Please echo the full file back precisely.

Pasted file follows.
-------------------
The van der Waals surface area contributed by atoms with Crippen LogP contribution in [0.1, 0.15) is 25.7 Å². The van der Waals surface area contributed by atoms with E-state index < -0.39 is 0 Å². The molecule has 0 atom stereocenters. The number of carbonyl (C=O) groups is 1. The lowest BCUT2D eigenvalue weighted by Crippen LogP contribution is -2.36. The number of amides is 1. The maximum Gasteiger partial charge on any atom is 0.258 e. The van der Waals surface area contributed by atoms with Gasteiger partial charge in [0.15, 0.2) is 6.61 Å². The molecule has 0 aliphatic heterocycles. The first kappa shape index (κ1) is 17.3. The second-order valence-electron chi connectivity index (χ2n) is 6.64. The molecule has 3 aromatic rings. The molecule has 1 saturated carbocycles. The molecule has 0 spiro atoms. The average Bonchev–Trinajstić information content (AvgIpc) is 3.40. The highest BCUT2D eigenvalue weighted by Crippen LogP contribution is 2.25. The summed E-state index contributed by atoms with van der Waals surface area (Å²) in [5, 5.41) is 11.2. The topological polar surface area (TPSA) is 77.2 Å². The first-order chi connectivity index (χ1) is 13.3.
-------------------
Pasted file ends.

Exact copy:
The van der Waals surface area contributed by atoms with Crippen LogP contribution in [0.1, 0.15) is 25.7 Å². The van der Waals surface area contributed by atoms with E-state index < -0.39 is 0 Å². The molecule has 0 atom stereocenters. The number of carbonyl (C=O) groups is 1. The lowest BCUT2D eigenvalue weighted by Crippen LogP contribution is -2.36. The number of amides is 1. The maximum Gasteiger partial charge on any atom is 0.258 e. The van der Waals surface area contributed by atoms with Gasteiger partial charge in [0.15, 0.2) is 6.61 Å². The molecule has 0 aliphatic heterocycles. The first kappa shape index (κ1) is 17.3. The second-order valence-electron chi connectivity index (χ2n) is 6.64. The molecule has 3 aromatic rings. The molecule has 1 saturated carbocycles. The molecule has 0 spiro atoms. The average Bonchev–Trinajstić information content (AvgIpc) is 3.40. The highest BCUT2D eigenvalue weighted by Crippen LogP contribution is 2.25. The summed E-state index contributed by atoms with van der Waals surface area (Å²) in [5, 5.41) is 11.2. The topological polar surface area (TPSA) is 77.2 Å². The first-order chi connectivity index (χ1) is 13.3.